Frequently asked questions to joining our patrol
What is the process for joining Patrol?
First thing you should do is contact the recruiter email@example.com and signal your interest. We’ll ask you to fill out a membership application form. If you are applying during ski season, we will encourage you to schedule a “ride-along” day at Willamette Pass Resort where you’ll have a chance to meet a few patrollers and see first-hand what we do. If you seek an Alpine Patroller position, you will be asked to sign up for a ski/snowboard test. An interview will typically be scheduled during the spring with our membership committee, and then successful candidates will be asked to sign up for first aid training.
What are the different positions available?
- Alpine Patroller: ski/snowboard with advanced skills, provide first aid care and patient transport.
- Patroller: ski/snowboard at varying skill levels, provide first aid care.
- Mountain Host: ski/snowboard at varying skill levels, focus on customer service.
- Ski Patrol Youth: high-school age, ski/snowboard at varying skill levels.
How much training is required?
All Patrol and Alpine Patrol candidates must enroll in National Ski Patrol’s Outdoor Emergency Care course, equivalent to an EMT Basic certification. This is typically offered in late summer/early Fall. Mountain Hosts are required to take an abbreviated version of this training called Outdoor First Care. All patrollers must complete ongoing additional training in CPR, and an annual 2-day refresher.
On-hill training begins for candidates at the start of the ski season, and includes all aspects of patrol duty required of the candidate after the first year. All candidates will receive training in the duties expected of the position they will be filling.
Do I have to be an expert skier to apply to Ski Patrol? What is the ski/board test?
The ski/board test is required for those who want to pursue alpine patrol, where patient transport using toboggans is part of the position description. We need skiers or snowboarders who are stable and confident anywhere on our mountain and have sufficient skills that they can learn to pull loaded toboggans down any of our terrain. For the ski/board test, we aren’t looking for perfect technique, but we do need to see competent skills in a variety of terrain.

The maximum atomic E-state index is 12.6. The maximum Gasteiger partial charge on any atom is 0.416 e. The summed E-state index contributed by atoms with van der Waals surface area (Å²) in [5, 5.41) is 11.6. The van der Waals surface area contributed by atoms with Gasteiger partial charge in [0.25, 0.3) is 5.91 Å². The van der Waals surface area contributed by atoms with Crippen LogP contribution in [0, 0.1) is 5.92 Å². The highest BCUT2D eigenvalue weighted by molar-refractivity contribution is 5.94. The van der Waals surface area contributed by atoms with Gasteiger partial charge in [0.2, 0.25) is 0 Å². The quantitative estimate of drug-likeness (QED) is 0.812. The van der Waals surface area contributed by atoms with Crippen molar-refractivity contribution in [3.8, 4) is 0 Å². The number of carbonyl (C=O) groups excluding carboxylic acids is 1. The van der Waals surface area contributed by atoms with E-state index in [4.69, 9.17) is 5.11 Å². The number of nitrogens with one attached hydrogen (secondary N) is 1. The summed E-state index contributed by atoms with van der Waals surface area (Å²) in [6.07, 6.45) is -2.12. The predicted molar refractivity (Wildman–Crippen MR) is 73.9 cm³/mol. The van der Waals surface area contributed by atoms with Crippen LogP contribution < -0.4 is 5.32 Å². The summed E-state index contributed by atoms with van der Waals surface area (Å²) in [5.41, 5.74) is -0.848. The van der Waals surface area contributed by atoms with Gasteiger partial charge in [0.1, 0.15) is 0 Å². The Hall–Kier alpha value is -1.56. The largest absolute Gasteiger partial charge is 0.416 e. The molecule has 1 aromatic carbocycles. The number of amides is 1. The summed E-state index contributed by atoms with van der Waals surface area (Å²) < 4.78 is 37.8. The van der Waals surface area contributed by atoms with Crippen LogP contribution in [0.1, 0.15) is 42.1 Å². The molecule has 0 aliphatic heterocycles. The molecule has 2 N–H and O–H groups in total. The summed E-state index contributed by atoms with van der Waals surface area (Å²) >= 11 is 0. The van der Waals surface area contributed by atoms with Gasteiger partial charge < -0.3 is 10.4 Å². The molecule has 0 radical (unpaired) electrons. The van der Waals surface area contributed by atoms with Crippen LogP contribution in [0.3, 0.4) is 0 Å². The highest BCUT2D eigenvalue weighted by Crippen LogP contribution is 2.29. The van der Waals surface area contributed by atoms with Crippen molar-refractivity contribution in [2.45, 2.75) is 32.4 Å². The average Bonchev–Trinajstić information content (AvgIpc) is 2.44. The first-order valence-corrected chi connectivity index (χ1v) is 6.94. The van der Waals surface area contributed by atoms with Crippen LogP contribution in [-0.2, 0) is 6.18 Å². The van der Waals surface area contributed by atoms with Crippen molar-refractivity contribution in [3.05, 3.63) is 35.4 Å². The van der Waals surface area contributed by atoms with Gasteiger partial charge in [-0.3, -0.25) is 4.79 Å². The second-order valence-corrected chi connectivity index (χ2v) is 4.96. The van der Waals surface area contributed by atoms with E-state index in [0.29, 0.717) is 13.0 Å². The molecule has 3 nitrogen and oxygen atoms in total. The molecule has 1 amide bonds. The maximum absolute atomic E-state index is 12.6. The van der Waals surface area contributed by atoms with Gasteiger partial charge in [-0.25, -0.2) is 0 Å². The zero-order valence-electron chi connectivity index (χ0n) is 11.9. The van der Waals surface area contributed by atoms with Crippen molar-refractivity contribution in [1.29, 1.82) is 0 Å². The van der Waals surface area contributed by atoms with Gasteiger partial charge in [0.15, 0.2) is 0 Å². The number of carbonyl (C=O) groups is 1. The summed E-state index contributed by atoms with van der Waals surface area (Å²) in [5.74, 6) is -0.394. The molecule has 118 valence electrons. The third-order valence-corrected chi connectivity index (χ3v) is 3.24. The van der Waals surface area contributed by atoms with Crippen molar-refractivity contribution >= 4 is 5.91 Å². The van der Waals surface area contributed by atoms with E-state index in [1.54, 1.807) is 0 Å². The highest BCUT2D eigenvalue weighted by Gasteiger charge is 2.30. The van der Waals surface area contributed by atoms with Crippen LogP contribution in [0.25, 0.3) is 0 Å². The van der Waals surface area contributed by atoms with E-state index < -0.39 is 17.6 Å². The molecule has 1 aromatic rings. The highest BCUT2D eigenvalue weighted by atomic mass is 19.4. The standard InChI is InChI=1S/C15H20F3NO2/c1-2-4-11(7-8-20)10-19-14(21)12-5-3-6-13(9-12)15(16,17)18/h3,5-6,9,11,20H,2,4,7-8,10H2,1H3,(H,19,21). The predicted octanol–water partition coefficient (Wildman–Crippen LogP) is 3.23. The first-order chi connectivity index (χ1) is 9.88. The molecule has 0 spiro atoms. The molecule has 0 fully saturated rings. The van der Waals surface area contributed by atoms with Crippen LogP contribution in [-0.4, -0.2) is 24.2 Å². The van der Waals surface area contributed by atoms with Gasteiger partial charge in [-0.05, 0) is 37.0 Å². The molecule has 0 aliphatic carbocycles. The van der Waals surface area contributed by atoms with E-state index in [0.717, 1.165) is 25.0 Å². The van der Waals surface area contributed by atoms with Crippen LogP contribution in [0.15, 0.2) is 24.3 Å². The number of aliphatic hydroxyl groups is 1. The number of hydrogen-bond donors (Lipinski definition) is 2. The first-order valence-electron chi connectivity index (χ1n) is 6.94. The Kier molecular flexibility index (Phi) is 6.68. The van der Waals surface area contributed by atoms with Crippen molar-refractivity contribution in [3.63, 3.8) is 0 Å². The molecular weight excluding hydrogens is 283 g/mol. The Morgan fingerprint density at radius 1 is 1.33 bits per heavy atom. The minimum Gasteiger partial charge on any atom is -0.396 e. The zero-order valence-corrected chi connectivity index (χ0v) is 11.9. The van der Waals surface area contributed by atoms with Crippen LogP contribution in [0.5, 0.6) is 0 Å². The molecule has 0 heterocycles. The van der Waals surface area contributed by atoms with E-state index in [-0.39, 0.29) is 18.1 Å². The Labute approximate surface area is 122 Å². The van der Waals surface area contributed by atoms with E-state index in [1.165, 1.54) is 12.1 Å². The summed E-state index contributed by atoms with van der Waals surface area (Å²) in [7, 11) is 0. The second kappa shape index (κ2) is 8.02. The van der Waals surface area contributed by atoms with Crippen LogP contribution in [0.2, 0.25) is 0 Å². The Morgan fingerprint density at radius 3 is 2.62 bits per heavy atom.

Patrollers not pursuing alpine patrol don’t need to take the ski/board test, and may not have any skiing/boarding skills. Some patrollers prefer to spend their duty time at our patrol base focused on first aid. They are always welcome, but not required, to respond to injuries on the hill.
Mountain Hosts don’t need to take the ski/board test, and may not have any skiing/boarding skills. They are always welcome and encouraged to pursue time on the hill to develop their skills.
Do I need to do the first aid training if I’ve already got advanced first aid or medical credentials?
If you have one of the following credentials, and it is current and up to date, you can “challenge” the Outdoor Emergency Care course: EMT, Paramedic, RN, PA, NP, MD, and DO. We find that the first aid training we offer provides an important opportunity to develop the relationships needed for effective teamwork with other members of our Patrol, so even if you have an advanced medical credential we highly encourage you to take the OEC course.
What is the time commitment for ski patrol?
Beyond the typical 15 days of patrol duty expected during the ski season, patrollers are expected to participate in off-hill activities including in-town training events and patrol fundraisers such as the annual Ski Swap in October and the Waldo 100K UltraMarathon race in August.
What’s a typical duty day on Patrol?
After the required training is completed, patrollers will be assigned duty days. Volunteer patrollers generally serve two weekend days out of every three weekends, for a total of about 15 duty days over a normal season. Patrol days start before 8:00 a.m. and continue until 5:00 p.m. unless a search and rescue mission requires after-hours duty. Paid patrollers are scheduled for duty on weekdays and holidays.
What are the benefits offered to ski patrollers?
The principal benefit to the individual patroller is the satisfaction of working with a team of snow sports enthusiasts who are committed to the safety and enjoyment of the sport by the public we serve at Willamette Pass Resort. In addition, the patroller and his/her immediate family can expect to have free use of the Resort’s lift services, including on days when the patroller is not on duty. There is a discount for patrollers on food purchases in the lodge, and the patroller’s family may use the Patrol’s Family Room while at the Resort. Patrollers also enjoy significant discounts on equipment purchases from selected vendors.
Do Patrollers get paid?
Depending on the needs of Willamette Pass Resort, there may be a few paid patrol positions for weekday duties. Paid patrollers work as employees of the Resort and have additional application requirements and selection criteria.
How much does it cost to join Patrol?
Expenses for ski patrol candidates in the first year include approximately $150.00 to take the OEC course and buy the textbook, and to cover other training materials. In addition, all patrollers pay National Ski Patrol dues of about $75/year. Uniform parkas are provided on a cost-sharing basis for $50 upon completion of training. Radio harnesses, vests, and first aid packs must be purchased and initially stocked at patroller expense. All patrollers are required to have personal health insurance.